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Image by Nicole Elliott
Image by Nicole Elliott

Tongue Ties

The tongue is connected to the floor of the mouth by a band of tissue called the frenulum. Everyone has a frenulum, you can see yours when you lift your tongue up towards the roof of your mouth.

Sometimes, this band of tissue is too tight or short, restricting the tongue's range of motion. A restricted frenulum is referred to as a Tongue Tie, or Ankyloglossia.

When someone is tongue tied, their tongue is held down to the floor of their mouth. This makes it impossible to achieve the proper correct tongue resting posture, in the roof of the mouth. This means that anyone who has a Tongue Tie, also suffers from an Orofacial Myofunctional Disorder (OMD), and therefore requires Myofunctional Therapy.

Releasing Tongue Ties

Tongue Ties are released through a procedure called a Frenectomy or Lingual Frenuloplasty. These procedures are a relatively minor procedure and are usually performed by a Dentist, Oral Surgeon or Ear Nose & Throat Specialist.

You've probably heard of this procedure being performed on babies with issues breastfeeding. However; emerging research is showing life changing results from having tongue ties released in older children and adults, when performed PROPERLY.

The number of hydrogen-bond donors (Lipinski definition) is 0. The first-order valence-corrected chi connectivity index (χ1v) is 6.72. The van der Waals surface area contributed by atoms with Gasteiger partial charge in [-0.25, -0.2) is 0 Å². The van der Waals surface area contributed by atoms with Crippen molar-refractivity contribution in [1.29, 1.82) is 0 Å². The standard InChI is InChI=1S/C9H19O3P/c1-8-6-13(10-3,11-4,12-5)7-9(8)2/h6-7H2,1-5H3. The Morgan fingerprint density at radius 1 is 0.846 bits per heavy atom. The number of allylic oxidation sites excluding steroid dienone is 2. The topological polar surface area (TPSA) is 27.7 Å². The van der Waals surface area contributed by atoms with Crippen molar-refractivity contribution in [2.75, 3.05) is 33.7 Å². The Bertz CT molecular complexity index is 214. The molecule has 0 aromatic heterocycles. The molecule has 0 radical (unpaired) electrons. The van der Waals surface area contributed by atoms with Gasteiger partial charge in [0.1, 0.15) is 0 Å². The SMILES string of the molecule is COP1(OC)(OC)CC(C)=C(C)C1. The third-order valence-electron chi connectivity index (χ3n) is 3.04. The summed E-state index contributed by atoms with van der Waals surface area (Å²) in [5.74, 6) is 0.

You see, preparation and post op care for a tongue tie release is much different in older children and adults than it is for a newborn baby. Newborn babies usually will go straight from their tongue tie release back to the breast, exercising all of the muscles of the face and tongue immediately afterwards.

Kids and Adults don't get the same kind of muscle preparation and rehabilitation that breastfeeding babies would get. Instead, these patients require Myofunctional Therapy to best prepare the muscles for the release and to restore normal and optimal function of the tongue afterwards. Releasing the tongue tie alone will not correct the way that the tongue rests or functions in the mouth. 

Post Operative Exercises are also necessary for wound healing, to prevent re-attachment of the tongue tie and to prevent scar tissue.

For best practice, Myofunctional Therapy is done for 6-8 weeks prior to a tongue tie release procedure and for several months afterwards. Beginning with a Myofunctional Evaluation to assess your tongue's range of motion is the best place to start.

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